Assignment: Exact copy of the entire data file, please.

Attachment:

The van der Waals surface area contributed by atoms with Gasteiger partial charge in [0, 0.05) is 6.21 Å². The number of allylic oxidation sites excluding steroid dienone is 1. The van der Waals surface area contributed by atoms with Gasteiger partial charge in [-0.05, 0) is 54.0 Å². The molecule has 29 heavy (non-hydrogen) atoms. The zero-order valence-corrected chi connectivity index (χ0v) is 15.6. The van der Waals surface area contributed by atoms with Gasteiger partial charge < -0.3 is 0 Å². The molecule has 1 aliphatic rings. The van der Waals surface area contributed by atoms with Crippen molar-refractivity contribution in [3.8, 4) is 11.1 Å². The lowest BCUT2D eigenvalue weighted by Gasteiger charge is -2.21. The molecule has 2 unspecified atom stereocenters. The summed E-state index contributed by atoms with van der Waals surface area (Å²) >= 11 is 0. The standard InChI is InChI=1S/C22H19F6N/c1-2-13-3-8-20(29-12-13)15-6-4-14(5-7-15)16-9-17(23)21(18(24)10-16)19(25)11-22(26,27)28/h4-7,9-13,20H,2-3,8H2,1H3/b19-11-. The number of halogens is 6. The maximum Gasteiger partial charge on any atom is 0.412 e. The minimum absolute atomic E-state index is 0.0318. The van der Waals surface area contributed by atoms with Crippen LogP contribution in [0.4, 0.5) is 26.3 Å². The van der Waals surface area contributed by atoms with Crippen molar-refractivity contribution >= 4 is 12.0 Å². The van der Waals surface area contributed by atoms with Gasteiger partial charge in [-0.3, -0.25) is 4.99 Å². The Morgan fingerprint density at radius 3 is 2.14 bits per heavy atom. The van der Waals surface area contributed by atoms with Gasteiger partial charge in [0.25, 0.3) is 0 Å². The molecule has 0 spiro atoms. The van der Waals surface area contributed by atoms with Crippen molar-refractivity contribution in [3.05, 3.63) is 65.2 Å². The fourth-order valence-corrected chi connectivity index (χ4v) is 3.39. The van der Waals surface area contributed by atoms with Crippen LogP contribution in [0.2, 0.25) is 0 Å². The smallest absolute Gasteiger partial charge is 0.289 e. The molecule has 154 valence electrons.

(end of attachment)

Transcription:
The van der Waals surface area contributed by atoms with Gasteiger partial charge in [0, 0.05) is 6.21 Å². The number of allylic oxidation sites excluding steroid dienone is 1. The van der Waals surface area contributed by atoms with Gasteiger partial charge in [-0.05, 0) is 54.0 Å². The molecule has 29 heavy (non-hydrogen) atoms. The zero-order valence-corrected chi connectivity index (χ0v) is 15.6. The van der Waals surface area contributed by atoms with Gasteiger partial charge < -0.3 is 0 Å². The molecule has 1 aliphatic rings. The van der Waals surface area contributed by atoms with Crippen molar-refractivity contribution in [3.8, 4) is 11.1 Å². The lowest BCUT2D eigenvalue weighted by Gasteiger charge is -2.21. The molecule has 2 unspecified atom stereocenters. The summed E-state index contributed by atoms with van der Waals surface area (Å²) >= 11 is 0. The standard InChI is InChI=1S/C22H19F6N/c1-2-13-3-8-20(29-12-13)15-6-4-14(5-7-15)16-9-17(23)21(18(24)10-16)19(25)11-22(26,27)28/h4-7,9-13,20H,2-3,8H2,1H3/b19-11-. The number of halogens is 6. The maximum Gasteiger partial charge on any atom is 0.412 e. The minimum absolute atomic E-state index is 0.0318. The van der Waals surface area contributed by atoms with Crippen LogP contribution in [0.4, 0.5) is 26.3 Å². The van der Waals surface area contributed by atoms with Crippen molar-refractivity contribution >= 4 is 12.0 Å². The van der Waals surface area contributed by atoms with Gasteiger partial charge in [-0.3, -0.25) is 4.99 Å². The Morgan fingerprint density at radius 3 is 2.14 bits per heavy atom. The van der Waals surface area contributed by atoms with Gasteiger partial charge in [0.25, 0.3) is 0 Å². The molecule has 0 spiro atoms. The van der Waals surface area contributed by atoms with Crippen molar-refractivity contribution in [3.05, 3.63) is 65.2 Å². The fourth-order valence-corrected chi connectivity index (χ4v) is 3.39. The van der Waals surface area contributed by atoms with Crippen LogP contribution in [0.2, 0.25) is 0 Å². The smallest absolute Gasteiger partial charge is 0.289 e. The molecule has 154 valence electrons.